Over the past 125 years, many different stores have operated in Red Deer.
However, one of the best remembered stores was not one of the biggest, oldest or fanciest retail businesses. That fondly remembered store was Kresge’s, which was located on the southeast corner of Gaetz Avenue and 49 St. for almost 40 years.
Sebastian S. Kresge opened his first store in 1897 in Memphis, Tennessee. He did extremely well. In 1912, he incorporated his businesses as the S.S. Kresge Corporation with 85 stores.
The retail outlets in the chain were originally called ‘five and dimes’ since the merchandise was generally sold for 5¢ to 10¢. While inflation changed the prices in the stores over the years, Kresge’s continued to offer good quality goods at discount prices.
In the 1929, on the eve of the Great Depression, the first Kresge’s store was opened in Canada. While the 1930s were tough economic times for virtually everyone, Kresge’s continued to do relatively well because of the generally low cost of its wares.
Kresge’s also benefited from the fact that, unlike most other discount stores, they included lunch counters where patrons could enjoy an inexpensive lunch or snack while they were shopping. In some locations, full-sized cafeterias and bakeries were included.
Kresge’s enjoyed another large burst of growth in the years following the end of the Second World War. Its discount marketing niche, between traditional ‘five and dimes’ and full-fledged department stores, was very popular with the budget-minded young families during the great post-war ‘Baby Boom’.
Red Deer in the mid-1950s offered the ideal market for Kresge’s.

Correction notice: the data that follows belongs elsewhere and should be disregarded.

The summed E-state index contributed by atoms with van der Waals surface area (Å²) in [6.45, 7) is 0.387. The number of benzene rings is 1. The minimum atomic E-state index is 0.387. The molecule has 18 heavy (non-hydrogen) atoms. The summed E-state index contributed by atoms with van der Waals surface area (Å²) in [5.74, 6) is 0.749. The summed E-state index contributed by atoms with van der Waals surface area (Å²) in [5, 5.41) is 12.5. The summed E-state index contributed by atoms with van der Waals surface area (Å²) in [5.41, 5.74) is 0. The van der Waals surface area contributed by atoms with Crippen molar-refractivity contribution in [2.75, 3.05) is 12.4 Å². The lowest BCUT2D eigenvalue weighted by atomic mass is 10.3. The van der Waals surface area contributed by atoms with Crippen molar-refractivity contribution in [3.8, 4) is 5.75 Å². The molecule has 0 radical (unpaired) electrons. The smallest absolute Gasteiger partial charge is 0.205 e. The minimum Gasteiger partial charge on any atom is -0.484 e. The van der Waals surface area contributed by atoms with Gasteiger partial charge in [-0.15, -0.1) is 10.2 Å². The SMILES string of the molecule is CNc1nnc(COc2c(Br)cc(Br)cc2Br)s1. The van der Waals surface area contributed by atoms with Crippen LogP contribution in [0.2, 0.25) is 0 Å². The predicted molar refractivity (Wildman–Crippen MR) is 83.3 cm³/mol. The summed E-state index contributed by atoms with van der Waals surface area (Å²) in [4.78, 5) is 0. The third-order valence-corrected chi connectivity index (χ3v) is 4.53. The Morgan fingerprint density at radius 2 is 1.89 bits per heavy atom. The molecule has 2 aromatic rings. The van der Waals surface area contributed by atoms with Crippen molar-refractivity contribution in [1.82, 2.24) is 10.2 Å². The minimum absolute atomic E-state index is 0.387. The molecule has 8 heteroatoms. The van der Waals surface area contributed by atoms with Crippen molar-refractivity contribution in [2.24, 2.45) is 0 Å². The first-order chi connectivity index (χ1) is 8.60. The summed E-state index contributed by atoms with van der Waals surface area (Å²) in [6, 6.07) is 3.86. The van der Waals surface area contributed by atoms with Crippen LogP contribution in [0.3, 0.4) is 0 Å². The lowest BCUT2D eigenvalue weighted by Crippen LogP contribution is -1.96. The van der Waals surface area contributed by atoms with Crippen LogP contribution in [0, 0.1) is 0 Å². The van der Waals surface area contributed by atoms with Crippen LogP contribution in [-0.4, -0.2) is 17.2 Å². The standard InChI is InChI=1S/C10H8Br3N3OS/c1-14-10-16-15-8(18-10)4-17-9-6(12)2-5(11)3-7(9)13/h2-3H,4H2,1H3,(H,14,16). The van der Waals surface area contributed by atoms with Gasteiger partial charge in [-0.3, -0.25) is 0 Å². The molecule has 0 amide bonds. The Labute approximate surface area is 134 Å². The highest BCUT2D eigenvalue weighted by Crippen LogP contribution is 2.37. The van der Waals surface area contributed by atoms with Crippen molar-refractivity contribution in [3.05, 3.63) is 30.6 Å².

The City had become one of the fastest growing communities in Canada. The vast majority of the newcomers were young families. Moreover, one of the prime locations in the downtown area, the old Michener Block on Gaetz Avenue, was available for sale at a good price.
Hence, in the spring of 1955, Kresge’s purchased the corner of Gaetz and 49 St., demolished the Michener Block and rapidly began construction of an impressive two-storey, yellow brick store.
A sparkling 33-seat lunch counter was included along the south side of the establishment. A mechanical horse was placed by the front entrance for the enjoyment of young children.
The new store opened on Thursday, Nov. 3rd, 1955, in plenty of time for the profitable Christmas shopping season. There were several impressive bargains offered to entice shoppers into the store.
Pleated wool skirts were sold for only $3.98 each and celasuede gowns were offered at only $1.37. Children’s corduroy overalls could be purchased for 98¢ each and quilted reversible jackets were only $3.77. For those thinking of popular Christmas gifts, there was a wide selection of children’s toys available from $1 to $2.
As expected, large numbers of shoppers poured into the store for the grand opening and during the following weeks and months. Sales were remained strong in succeeding years, thereby confirming to management that they had made the right choice in deciding to open an outlet in Red Deer.
Kresge’s remained faithful to its basic marketing strategy over the next decades.
People enjoyed having a well-stocked discount store in the heart of the downtown. The lunch counter was so popular that many people stopped by to have their lunch there.
Eventually, fundamental changes in retail put a squeeze on Kresge’s. The opening of large indoor malls on both the North Hill (Parkland) and on the south side (Bower) put a squeeze on Red Deer’s downtown. Large discount chains such as Woolco, which opened in the Parkland Mall in 1970, put additional pressure on a store like Kresge’s.
Kresge’s created its own mall discount stores, K-Mart, to compete. However, because the traditional Kresge’s store in Red Deer continued to do reasonably well, a K-Mart outlet was never opened in the community.
Finally, in 1994, Walmart entered the Canadian retail scene with the purchase of the Woolco chain. The Kresge’s parent company decided to close all the remaining Kresge’s stores across Canada. It is perhaps an indication of the popularity of the Red Deer outlet that it was the last Kresge’s store in Alberta and one of the last dozen in Canada to be closed.
The yellow-brick building remains standing on its downtown corner location, along with a myriad of fond memories of the old store.